Imagination Superconductors

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Image by Shane Gorski*

Image by Shane Gorski*

I’ve been struck lately that the topic of imagination is everywhere if you look for it. Just open up today’s paper. It’s in the question of how we define success in Afghanistan. It’s in the question of why America’s green jobs sector is still not taking off. It’s in the paradigm shift that is creeping up on the NFL, in which players begin to imagine a sport less dependent on using an over-helmeted head as a weapon. And of course, it’s in the work of people every day in every profession. I spoke this week at a statewide conference of school counselors in Louisiana. These are people who are passionate about creating possibility in the lives of their students, and yet our society and our education system utterly shortchange counselors. The typical ratio, anywhere in America, is more than 500 students per counselor. How can that possibly work? A counselor, properly understood, can have as much to do with the sparking of a middle- or high-school student’s imagination—her sense of what she can do and be in the world—as any teacher or parent. But we are not set up to make those relationships between counselors and students work in any sustained and meaningful way.

This makes me look around and wonder where else in our web of relationships and institutions we are neglecting key nodes in the potential transmission of imagination. In business, having a visionary CEO is great. But the spread of imaginative thinking throughout the organization— the organism— depends critically on certain superconductors who are rarely as visible as a CEO. Do you know who those people are in your institution? And do they have the tools and the time to unlock the imaginative capacities of those around them? Imagination is certainly, as Scott Noppe-Brandon and I have written, a personal practice. It is also, however, a function of inherited structures of social organization. So let’s ask ourselves more often, of our schools and our governments and our charities and our businesses: are we optimizing for imagination?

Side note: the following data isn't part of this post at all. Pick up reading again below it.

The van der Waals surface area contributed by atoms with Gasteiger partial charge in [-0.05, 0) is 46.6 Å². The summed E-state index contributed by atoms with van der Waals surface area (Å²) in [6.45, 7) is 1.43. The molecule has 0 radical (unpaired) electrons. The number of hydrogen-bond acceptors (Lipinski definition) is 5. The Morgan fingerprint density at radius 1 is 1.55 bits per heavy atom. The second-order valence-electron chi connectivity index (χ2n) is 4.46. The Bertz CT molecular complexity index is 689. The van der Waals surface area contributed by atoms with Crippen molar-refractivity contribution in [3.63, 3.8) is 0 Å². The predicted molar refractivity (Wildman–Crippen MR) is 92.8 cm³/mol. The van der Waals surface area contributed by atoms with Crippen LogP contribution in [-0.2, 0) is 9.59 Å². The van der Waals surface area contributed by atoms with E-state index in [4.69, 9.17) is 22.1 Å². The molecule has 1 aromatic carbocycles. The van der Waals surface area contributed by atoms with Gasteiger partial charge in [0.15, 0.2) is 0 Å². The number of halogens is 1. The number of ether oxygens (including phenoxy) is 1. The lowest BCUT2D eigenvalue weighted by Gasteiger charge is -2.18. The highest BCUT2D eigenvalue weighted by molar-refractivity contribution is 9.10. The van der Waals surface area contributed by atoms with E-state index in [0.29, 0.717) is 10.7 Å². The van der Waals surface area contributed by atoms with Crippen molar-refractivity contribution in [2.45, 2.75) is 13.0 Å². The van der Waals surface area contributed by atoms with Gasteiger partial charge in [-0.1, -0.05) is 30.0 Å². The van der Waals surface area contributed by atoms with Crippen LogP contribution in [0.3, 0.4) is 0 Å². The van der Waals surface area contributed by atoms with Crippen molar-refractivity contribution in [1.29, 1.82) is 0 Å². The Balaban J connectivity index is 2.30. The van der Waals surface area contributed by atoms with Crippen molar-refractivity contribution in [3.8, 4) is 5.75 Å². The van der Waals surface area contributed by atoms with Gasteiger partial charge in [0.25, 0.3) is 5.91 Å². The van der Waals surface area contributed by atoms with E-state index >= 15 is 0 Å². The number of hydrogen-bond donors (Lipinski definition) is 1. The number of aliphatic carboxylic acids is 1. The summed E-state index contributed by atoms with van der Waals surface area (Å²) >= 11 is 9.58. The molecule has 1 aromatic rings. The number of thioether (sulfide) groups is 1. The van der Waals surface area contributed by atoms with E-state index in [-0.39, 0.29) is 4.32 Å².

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*There is a Creative Commons license attached to this image.

Imagination and Serendipity

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Image by Julia Clark-Spohn

Image by Julai Clark-Spohn

Over the last few days, my co-author Scott Noppe-Brandon and I have been part of two great public events: the Washington State Imagination Conversation, held in Seattle on Oct 16; and a talk we did Tuesday night at the Lincoln Square Barnes & Noble in New York.

The Seattle event, held in the glass-enclosed upper lobby of our city’s gorgeous opera house, was a rich and interactive forum with five panelists and well over 200 attendees. The panelists were amazing: Yoky Matsuoka, a pioneer of neurorobotics at the University of Washington and a MacArthur fellow; Erik Lindbergh, aviator, educator, artist, and grandson of Charles Lindbergh; Harmit Malik, a cutting-edge cancer researcher at the Fred Hutchinson Cancer Research Center; Joby Shimomura, a prodigy political activist and organizer turned stained-glass artist; and Linda Hartzell, the director since 1984 of the acclaimed Seattle Children’s Theater. They made our job as moderators easy: they connected unlikely dots, they shared stories both deeply personal and inspiringly public, and they spurred attendees to jump in with their own ideas and inquiries. The attendees were leaders and practitioners of education, arts, politics, business, parenting, technology, and more. And at two different intervals, they drove the conversation, chunking into little crescents of four or five to explore one of the practices from Imagination First, and then regrouping as a whole to report back their insights and prod the panel into new conversation. It was a thrilling way to engage our community. Continue reading

Fail Well

Eric Liu with co-author Scott Noppe-Brandon at the October 8th event. Photo by Jessica Handrik.

Eric Liu with co-author Scott Noppe-Brandon at the October 8th event. Photo by Jessica Handrik.

Last night we held the New York Imagination Conversation at the New York Public Library for the Performing arts, located at Lincoln Center. It was such a rich discussion—the panelists included jazz violinist Zack Brock and astronomer Luke Keller, both featured in the new book, Imagination First, plus film producer Adam Brightman and Leslie Koch, the impresario of Governors Island. The practice from the book that came to my mind most often during the conversation was “Fail Well.”